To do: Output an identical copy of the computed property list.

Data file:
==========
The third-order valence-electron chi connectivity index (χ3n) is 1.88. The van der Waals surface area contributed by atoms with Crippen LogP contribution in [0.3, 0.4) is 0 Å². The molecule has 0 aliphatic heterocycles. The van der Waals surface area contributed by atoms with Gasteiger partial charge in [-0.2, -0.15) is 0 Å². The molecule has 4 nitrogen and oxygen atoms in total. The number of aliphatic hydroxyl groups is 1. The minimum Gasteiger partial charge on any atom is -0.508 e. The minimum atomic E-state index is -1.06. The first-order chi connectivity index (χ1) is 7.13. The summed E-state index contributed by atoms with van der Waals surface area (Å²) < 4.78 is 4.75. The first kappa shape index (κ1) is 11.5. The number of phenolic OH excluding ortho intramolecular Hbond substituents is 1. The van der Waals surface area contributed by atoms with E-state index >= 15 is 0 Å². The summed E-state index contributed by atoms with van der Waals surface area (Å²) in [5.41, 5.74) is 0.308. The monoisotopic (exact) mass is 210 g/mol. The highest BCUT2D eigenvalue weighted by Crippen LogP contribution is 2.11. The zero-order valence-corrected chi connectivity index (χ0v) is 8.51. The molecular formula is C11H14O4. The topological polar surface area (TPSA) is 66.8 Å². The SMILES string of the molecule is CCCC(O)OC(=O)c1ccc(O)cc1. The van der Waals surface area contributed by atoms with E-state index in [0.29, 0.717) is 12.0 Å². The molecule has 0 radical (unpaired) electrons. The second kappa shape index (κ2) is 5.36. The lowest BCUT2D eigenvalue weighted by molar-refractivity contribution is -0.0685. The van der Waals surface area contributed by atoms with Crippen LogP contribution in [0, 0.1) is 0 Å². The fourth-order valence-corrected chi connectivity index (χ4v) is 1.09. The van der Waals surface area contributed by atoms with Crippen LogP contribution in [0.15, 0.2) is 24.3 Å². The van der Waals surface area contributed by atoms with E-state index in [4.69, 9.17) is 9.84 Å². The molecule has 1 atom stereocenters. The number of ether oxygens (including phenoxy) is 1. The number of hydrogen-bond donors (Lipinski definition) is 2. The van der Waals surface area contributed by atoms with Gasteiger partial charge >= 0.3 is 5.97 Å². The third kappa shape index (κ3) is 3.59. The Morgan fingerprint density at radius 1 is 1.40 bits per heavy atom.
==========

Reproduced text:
The third-order valence-electron chi connectivity index (χ3n) is 1.88. The van der Waals surface area contributed by atoms with Crippen LogP contribution in [0.3, 0.4) is 0 Å². The molecule has 0 aliphatic heterocycles. The van der Waals surface area contributed by atoms with Gasteiger partial charge in [-0.2, -0.15) is 0 Å². The molecule has 4 nitrogen and oxygen atoms in total. The number of aliphatic hydroxyl groups is 1. The minimum Gasteiger partial charge on any atom is -0.508 e. The minimum atomic E-state index is -1.06. The first-order chi connectivity index (χ1) is 7.13. The summed E-state index contributed by atoms with van der Waals surface area (Å²) < 4.78 is 4.75. The first kappa shape index (κ1) is 11.5. The number of phenolic OH excluding ortho intramolecular Hbond substituents is 1. The van der Waals surface area contributed by atoms with E-state index >= 15 is 0 Å². The summed E-state index contributed by atoms with van der Waals surface area (Å²) in [5.41, 5.74) is 0.308. The monoisotopic (exact) mass is 210 g/mol. The highest BCUT2D eigenvalue weighted by Crippen LogP contribution is 2.11. The zero-order valence-corrected chi connectivity index (χ0v) is 8.51. The molecular formula is C11H14O4. The topological polar surface area (TPSA) is 66.8 Å². The SMILES string of the molecule is CCCC(O)OC(=O)c1ccc(O)cc1. The van der Waals surface area contributed by atoms with E-state index in [0.29, 0.717) is 12.0 Å². The molecule has 0 radical (unpaired) electrons. The second kappa shape index (κ2) is 5.36. The lowest BCUT2D eigenvalue weighted by molar-refractivity contribution is -0.0685. The van der Waals surface area contributed by atoms with Crippen LogP contribution in [0, 0.1) is 0 Å². The fourth-order valence-corrected chi connectivity index (χ4v) is 1.09. The van der Waals surface area contributed by atoms with Crippen LogP contribution in [0.15, 0.2) is 24.3 Å². The van der Waals surface area contributed by atoms with E-state index in [4.69, 9.17) is 9.84 Å². The molecule has 1 atom stereocenters. The number of ether oxygens (including phenoxy) is 1. The number of hydrogen-bond donors (Lipinski definition) is 2. The van der Waals surface area contributed by atoms with Gasteiger partial charge >= 0.3 is 5.97 Å². The third kappa shape index (κ3) is 3.59. The Morgan fingerprint density at radius 1 is 1.40 bits per heavy atom.